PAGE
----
An Army interpreter accused of spying for Iran was sent for trial at the Old Bailey yesterday. His solicitor said he was confident he would clear his name.
Cpl Daniel James, 44, who is charged under the Official Secrets Act 1911 with passing information which would be "directly or indirectly useful to the enemy", appeared before City of Westminster magistrates.
At the hearing, the Territorial Army soldier repeatedly mouthed the words "I'm innocent" to the public gallery, jabbing a finger to his chest, and, as he was led away, he called out: "Not guilty. This is the way the Army has repaid me."
Judge Timothy Workman - who held much of the hearing in private for fear information could "prejudice the security and safety of the state" - said bail had been refused, and set the preliminary hearing for 12 January.
Outside court, the defendant's solicitor, David Martin, said: "As you heard personally from my client when he spoke in court, he's innocent of the charge against him. He served with the British Army for almost 20 years in any way that he has been called to do so, irrespective of religious or political considerations, and he's been proud to do so. He's distressed by the false allegation apparently being made by the very people he served so loyally. He's looking forward to presenting his case in court and answering the allegation made and clearing his name, as he's absolutely confident he will do."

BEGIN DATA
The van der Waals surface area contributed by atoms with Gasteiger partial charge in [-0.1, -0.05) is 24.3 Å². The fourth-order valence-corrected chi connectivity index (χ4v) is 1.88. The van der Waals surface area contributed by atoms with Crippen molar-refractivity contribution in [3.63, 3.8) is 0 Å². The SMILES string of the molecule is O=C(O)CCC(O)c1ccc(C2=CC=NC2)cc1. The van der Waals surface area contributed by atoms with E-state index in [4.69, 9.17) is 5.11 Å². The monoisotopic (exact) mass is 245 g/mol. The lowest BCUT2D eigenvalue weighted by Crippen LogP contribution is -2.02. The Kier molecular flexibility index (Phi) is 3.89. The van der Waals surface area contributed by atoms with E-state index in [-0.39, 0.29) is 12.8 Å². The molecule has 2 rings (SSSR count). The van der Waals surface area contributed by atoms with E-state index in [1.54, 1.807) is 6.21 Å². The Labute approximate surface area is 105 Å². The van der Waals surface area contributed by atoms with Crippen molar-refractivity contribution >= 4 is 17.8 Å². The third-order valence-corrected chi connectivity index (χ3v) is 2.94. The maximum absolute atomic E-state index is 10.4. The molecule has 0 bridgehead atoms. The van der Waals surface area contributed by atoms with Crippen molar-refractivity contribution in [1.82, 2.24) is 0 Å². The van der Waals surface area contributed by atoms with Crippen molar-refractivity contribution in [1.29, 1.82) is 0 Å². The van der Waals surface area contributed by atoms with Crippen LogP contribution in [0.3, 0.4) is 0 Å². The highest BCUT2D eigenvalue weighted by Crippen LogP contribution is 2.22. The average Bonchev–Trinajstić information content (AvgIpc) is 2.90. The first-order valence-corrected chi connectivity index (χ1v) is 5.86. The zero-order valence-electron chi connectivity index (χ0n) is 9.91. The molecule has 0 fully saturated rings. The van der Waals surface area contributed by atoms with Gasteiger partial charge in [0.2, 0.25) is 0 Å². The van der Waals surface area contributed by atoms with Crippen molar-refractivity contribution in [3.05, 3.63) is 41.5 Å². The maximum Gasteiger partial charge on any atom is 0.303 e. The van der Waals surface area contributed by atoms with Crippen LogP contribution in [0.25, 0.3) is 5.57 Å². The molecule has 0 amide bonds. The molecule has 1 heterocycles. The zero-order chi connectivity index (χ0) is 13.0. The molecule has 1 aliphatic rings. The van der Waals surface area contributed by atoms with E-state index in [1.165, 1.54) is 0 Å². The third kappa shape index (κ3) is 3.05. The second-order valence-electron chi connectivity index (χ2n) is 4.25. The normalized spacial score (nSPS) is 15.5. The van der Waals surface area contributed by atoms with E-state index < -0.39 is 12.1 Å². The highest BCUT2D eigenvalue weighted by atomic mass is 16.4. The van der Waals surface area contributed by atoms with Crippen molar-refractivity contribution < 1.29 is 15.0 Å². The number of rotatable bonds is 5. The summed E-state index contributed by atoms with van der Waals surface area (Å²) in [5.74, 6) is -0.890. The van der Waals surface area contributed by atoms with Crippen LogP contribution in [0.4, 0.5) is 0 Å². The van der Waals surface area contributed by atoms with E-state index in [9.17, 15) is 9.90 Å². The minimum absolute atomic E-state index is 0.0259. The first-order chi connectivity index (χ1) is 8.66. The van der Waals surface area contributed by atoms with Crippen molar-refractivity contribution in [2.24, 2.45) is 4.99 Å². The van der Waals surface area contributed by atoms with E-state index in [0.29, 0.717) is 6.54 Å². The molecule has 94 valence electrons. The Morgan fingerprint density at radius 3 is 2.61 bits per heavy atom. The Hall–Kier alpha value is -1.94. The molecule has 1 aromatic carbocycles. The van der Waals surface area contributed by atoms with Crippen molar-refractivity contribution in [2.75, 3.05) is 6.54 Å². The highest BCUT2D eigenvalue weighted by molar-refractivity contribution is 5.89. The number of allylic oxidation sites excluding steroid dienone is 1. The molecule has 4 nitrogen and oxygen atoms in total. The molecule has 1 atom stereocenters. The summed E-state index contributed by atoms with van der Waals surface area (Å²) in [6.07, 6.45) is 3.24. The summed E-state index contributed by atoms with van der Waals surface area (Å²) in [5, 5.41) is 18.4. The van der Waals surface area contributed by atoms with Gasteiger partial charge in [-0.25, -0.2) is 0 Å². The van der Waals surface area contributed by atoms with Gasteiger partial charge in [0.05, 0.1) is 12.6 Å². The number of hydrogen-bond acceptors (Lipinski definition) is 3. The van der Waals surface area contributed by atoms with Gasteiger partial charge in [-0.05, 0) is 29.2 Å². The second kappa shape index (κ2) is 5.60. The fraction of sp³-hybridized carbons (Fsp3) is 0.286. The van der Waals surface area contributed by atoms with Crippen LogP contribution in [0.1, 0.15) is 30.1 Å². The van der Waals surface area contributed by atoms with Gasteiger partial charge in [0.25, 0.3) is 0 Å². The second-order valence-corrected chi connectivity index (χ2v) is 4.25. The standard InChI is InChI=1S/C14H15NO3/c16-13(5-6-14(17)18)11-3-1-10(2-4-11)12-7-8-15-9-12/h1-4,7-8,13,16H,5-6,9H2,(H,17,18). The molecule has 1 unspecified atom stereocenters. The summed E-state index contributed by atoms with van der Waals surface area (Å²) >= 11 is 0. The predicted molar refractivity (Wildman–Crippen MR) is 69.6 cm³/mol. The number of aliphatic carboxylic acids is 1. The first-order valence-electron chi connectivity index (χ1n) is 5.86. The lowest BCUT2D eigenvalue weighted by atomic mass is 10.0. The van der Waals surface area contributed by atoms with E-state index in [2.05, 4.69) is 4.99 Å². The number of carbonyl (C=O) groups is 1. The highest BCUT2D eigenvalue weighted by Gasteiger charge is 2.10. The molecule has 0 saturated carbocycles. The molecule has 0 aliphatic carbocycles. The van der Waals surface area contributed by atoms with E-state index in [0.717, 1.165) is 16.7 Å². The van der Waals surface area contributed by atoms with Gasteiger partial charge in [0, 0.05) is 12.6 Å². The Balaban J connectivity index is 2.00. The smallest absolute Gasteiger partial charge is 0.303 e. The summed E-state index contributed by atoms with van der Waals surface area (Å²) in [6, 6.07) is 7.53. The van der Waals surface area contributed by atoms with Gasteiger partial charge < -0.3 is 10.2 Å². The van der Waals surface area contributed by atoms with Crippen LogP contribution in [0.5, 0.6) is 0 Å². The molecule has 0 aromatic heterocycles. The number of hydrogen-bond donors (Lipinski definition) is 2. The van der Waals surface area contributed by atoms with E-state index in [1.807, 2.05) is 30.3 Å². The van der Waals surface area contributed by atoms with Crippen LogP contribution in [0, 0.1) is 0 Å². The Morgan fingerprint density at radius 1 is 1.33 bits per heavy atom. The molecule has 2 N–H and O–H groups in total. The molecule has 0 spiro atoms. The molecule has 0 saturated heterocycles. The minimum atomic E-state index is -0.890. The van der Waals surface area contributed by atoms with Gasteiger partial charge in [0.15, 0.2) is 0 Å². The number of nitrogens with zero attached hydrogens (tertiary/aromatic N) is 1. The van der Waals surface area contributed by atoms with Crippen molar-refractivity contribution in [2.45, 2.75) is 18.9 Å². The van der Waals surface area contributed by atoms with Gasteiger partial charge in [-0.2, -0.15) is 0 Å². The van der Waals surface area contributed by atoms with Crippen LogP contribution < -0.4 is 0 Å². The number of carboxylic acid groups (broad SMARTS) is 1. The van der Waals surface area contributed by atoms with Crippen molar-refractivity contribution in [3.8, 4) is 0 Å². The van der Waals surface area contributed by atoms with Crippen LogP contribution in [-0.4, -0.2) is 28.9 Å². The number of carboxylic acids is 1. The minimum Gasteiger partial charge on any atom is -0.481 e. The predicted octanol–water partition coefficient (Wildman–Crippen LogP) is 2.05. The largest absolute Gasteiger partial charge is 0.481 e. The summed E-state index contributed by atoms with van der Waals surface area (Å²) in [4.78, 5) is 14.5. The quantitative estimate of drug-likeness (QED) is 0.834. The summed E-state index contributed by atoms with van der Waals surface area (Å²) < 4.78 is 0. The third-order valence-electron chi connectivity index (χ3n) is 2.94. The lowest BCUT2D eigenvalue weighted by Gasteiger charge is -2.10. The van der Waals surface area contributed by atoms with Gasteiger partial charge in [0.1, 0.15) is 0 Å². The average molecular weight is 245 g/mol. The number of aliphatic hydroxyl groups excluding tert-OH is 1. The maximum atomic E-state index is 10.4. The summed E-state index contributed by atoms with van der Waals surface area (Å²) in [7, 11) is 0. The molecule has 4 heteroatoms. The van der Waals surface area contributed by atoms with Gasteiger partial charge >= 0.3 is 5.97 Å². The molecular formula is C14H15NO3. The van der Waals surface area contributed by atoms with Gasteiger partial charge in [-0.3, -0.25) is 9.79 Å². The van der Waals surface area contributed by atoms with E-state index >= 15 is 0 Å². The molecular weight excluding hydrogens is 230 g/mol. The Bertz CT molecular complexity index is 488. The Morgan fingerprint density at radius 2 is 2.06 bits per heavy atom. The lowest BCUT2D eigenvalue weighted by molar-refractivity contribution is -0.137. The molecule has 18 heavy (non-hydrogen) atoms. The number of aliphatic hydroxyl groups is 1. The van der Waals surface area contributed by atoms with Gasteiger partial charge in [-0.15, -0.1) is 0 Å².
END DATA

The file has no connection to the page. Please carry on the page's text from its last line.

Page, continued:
Due to the nature of the alleged offence, the Attorney General, Lord Goldsmith, must give his consent for the case to be sent to Crown Court before any plea can be entered.
Born in Tehran, Cpl James moved to the UK as a teenager following the overthrow of the Shah, though his mother is said to be still living in Iran.
He became a British citizen and joined the Territorial Army company of the Princess of Wales' Royal Regiment 19 years ago, subsequently changing his name from Esmail Gamasai.
In his home town of Brighton, East Sussex, he was known to neighbours as Danny J, a fitness fanatic and salsa teacher who taught at leisure centres before taking over a nightclub six years ago. He resigned as director of the club in February last year. Friends said he was proud of his Army connections and they never heard him express anti-British or American sentiments.
He was in demand in the military for his fluency in Farsi - similar to Dari and Pashto, Afghanistan's main languages. His linguistic talents earned him the position of interpreter to General David Richards, the British commander of Nato forces in Afghanistan, in March.
Richard Whittam, for the prosecution, said earlier this month he had been arrested by counter terrorism detectives. It is alleged that on 2 November this year, for a purpose prejudicial to the safety of the state, he "communicated to another person information calculated to be directly or indirectly useful to the enemy".Reuse content